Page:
Ron Rivera talked about wanting to win Super Bowls and his demand for a stronger culture during his introductory press conference on Thursday. He said plenty, seemed genuine and gave Redskins fans real reason for optimism.
What he didn't say, however, might carry the biggest weight.
Asked about final say over football personnel, Rivera explained that the Redskins would run a collaborative approach and that should there be any disagreements, Rivera would approach Redskins owner Dan Snyder for resolution.
"It has to be a collaboration. No matter who it is, no matter who’s working with us, it has to be a collaboration," Rivera said. "This is not a one man show. I don’t have all the answers. I’m going to rely on people around me."
What Rivera didn't say, but became pretty obvious, is that Rivera has final say on personnel.
When a new head coach goes out of his way to explain how important everyone else is, that means the head coach is in charge.
Plenty of NFL teams wanted to talk to Rivera after Carolina fired him in December, but Snyder moved swiftly to snag the 2013 and 2015 NFL Coach of the Year. Part of that decision for Rivera came when Snyder explained his plan for the Redskins organization.
"Dan Snyder came to me with a very interesting perspective. For weeks he’s explored the reasons why some teams win and some teams don’t. He told me the common factor in that transitional success of teams like the Patriots, the Seahawks and the Chiefs and some of the other ones was the decision to take it and make it coach-centered approach. Not an owner-centered approach, or a team president or a general manager but coach-centered approach," Rivera said.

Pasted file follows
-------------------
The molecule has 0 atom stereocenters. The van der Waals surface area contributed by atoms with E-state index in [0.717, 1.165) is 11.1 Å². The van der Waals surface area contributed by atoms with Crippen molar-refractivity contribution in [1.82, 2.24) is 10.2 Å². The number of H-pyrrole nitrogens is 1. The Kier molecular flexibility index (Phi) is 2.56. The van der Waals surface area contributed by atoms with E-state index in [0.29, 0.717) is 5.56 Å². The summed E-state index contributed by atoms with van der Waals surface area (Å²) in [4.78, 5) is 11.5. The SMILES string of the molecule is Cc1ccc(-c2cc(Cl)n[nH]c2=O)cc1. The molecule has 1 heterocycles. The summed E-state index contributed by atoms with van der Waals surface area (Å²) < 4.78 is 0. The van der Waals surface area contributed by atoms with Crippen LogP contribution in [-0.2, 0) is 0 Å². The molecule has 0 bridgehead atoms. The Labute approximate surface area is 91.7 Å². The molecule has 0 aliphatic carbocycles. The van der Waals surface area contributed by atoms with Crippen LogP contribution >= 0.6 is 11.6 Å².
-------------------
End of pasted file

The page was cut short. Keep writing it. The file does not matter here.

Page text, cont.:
A coach-centered approach. Interesting.
Like the Patriots, the Seahawks and the Chiefs? Interesting.
All of those teams have strong front office voices and expert scouts, but all those teams also have head coaches with final say in personnel. The Redskins just joined that club.
Throughout his remarks Rivera walked a deliberate line. He showed confidence and intensity, but seemed restrained and diplomatic. This Redskins job comes with plenty of warning signs, perhaps even some warts. Rivera didn't shy away from that, but remained steadfast that he could fix what seems unfixable.
Asked about previous coaches that have come to Washington with strong reputations only to end up fired and troubled, Rivera didn't hold back.
"Well, nobody really knows, but I’ll tell you this, I believe in me and I’ll bet on me."
Sounds like a guy comfortable in his new role.
Need more evidence that final say will belong to Rivera? Just listen to Snyder's words.
"What the Redskins have needed is a culture change. Someone that can bring a winning culture to our organization. And it starts and ends with our head coach," the owner said Thursday. "Ron Rivera knows how to win as a player, as a coach, as a new head coach of the Redskins. One thing that is very, very important, we’re going to have one voice and one voice alone. And that’s the coach’s."
If the owner says there is just one voice to represent his team, and that voice belongs to the head coach, then look no further for final say.
One voice? That's the boss.
And at least for now, that one voice belongs to Ron Rivera.
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